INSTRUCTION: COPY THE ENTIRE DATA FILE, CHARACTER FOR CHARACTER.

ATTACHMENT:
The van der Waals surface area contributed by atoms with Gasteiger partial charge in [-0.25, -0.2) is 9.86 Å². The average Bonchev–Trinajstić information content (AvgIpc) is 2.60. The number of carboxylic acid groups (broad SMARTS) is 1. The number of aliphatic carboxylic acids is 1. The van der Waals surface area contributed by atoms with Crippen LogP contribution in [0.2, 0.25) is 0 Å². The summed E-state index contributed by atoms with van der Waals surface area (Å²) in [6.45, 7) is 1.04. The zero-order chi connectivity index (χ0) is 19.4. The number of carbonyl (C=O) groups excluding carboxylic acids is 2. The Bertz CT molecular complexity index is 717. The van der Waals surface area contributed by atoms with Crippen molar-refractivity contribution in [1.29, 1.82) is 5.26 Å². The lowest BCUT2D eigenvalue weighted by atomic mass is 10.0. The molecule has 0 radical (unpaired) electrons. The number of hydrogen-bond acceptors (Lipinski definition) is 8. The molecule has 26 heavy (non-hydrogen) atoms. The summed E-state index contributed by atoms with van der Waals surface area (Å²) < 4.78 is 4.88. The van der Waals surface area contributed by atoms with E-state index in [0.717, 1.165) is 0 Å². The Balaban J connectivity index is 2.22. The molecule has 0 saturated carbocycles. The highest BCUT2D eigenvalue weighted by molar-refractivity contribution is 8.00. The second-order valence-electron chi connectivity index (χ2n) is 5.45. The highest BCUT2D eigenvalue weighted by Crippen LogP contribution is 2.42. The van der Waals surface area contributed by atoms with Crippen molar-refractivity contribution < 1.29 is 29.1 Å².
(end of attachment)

The van der Waals surface area contributed by atoms with Gasteiger partial charge in [-0.25, -0.2) is 9.86 Å². The average Bonchev–Trinajstić information content (AvgIpc) is 2.60. The number of carboxylic acid groups (broad SMARTS) is 1. The number of aliphatic carboxylic acids is 1. The van der Waals surface area contributed by atoms with Crippen LogP contribution in [0.2, 0.25) is 0 Å². The summed E-state index contributed by atoms with van der Waals surface area (Å²) in [6.45, 7) is 1.04. The zero-order chi connectivity index (χ0) is 19.4. The number of carbonyl (C=O) groups excluding carboxylic acids is 2. The Bertz CT molecular complexity index is 717. The van der Waals surface area contributed by atoms with Crippen molar-refractivity contribution in [1.29, 1.82) is 5.26 Å². The lowest BCUT2D eigenvalue weighted by atomic mass is 10.0. The molecule has 0 radical (unpaired) electrons. The number of hydrogen-bond acceptors (Lipinski definition) is 8. The molecule has 26 heavy (non-hydrogen) atoms. The summed E-state index contributed by atoms with van der Waals surface area (Å²) < 4.78 is 4.88. The van der Waals surface area contributed by atoms with E-state index in [0.717, 1.165) is 0 Å². The Balaban J connectivity index is 2.22. The molecule has 0 saturated carbocycles. The highest BCUT2D eigenvalue weighted by molar-refractivity contribution is 8.00. The second-order valence-electron chi connectivity index (χ2n) is 5.45. The highest BCUT2D eigenvalue weighted by Crippen LogP contribution is 2.42. The van der Waals surface area contributed by atoms with Crippen molar-refractivity contribution < 1.29 is 29.1 Å².